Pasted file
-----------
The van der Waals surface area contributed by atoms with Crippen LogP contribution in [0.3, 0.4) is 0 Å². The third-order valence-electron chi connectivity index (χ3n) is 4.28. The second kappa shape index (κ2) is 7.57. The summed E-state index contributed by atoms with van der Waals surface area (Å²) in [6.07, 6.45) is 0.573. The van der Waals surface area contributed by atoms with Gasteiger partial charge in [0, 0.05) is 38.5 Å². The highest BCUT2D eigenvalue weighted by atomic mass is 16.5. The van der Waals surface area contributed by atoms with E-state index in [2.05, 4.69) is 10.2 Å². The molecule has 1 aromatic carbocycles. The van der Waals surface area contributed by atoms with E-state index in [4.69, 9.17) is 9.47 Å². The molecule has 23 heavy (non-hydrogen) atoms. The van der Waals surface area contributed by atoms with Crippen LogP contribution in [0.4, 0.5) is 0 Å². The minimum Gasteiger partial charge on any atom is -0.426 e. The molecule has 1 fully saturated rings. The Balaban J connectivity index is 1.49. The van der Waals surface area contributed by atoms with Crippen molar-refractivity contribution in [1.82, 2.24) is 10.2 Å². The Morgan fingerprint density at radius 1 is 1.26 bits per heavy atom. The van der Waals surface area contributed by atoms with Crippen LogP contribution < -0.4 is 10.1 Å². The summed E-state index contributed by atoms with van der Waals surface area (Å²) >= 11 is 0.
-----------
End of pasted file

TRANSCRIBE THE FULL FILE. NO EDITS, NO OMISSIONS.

The van der Waals surface area contributed by atoms with Crippen LogP contribution in [0.3, 0.4) is 0 Å². The third-order valence-electron chi connectivity index (χ3n) is 4.28. The second kappa shape index (κ2) is 7.57. The summed E-state index contributed by atoms with van der Waals surface area (Å²) in [6.07, 6.45) is 0.573. The van der Waals surface area contributed by atoms with Gasteiger partial charge in [0, 0.05) is 38.5 Å². The highest BCUT2D eigenvalue weighted by atomic mass is 16.5. The van der Waals surface area contributed by atoms with E-state index in [2.05, 4.69) is 10.2 Å². The molecule has 1 aromatic carbocycles. The van der Waals surface area contributed by atoms with E-state index in [4.69, 9.17) is 9.47 Å². The molecule has 23 heavy (non-hydrogen) atoms. The van der Waals surface area contributed by atoms with Crippen LogP contribution in [0.4, 0.5) is 0 Å². The minimum Gasteiger partial charge on any atom is -0.426 e. The molecule has 1 fully saturated rings. The Balaban J connectivity index is 1.49. The van der Waals surface area contributed by atoms with Crippen molar-refractivity contribution in [1.82, 2.24) is 10.2 Å². The Morgan fingerprint density at radius 1 is 1.26 bits per heavy atom. The van der Waals surface area contributed by atoms with Crippen LogP contribution < -0.4 is 10.1 Å². The summed E-state index contributed by atoms with van der Waals surface area (Å²) >= 11 is 0.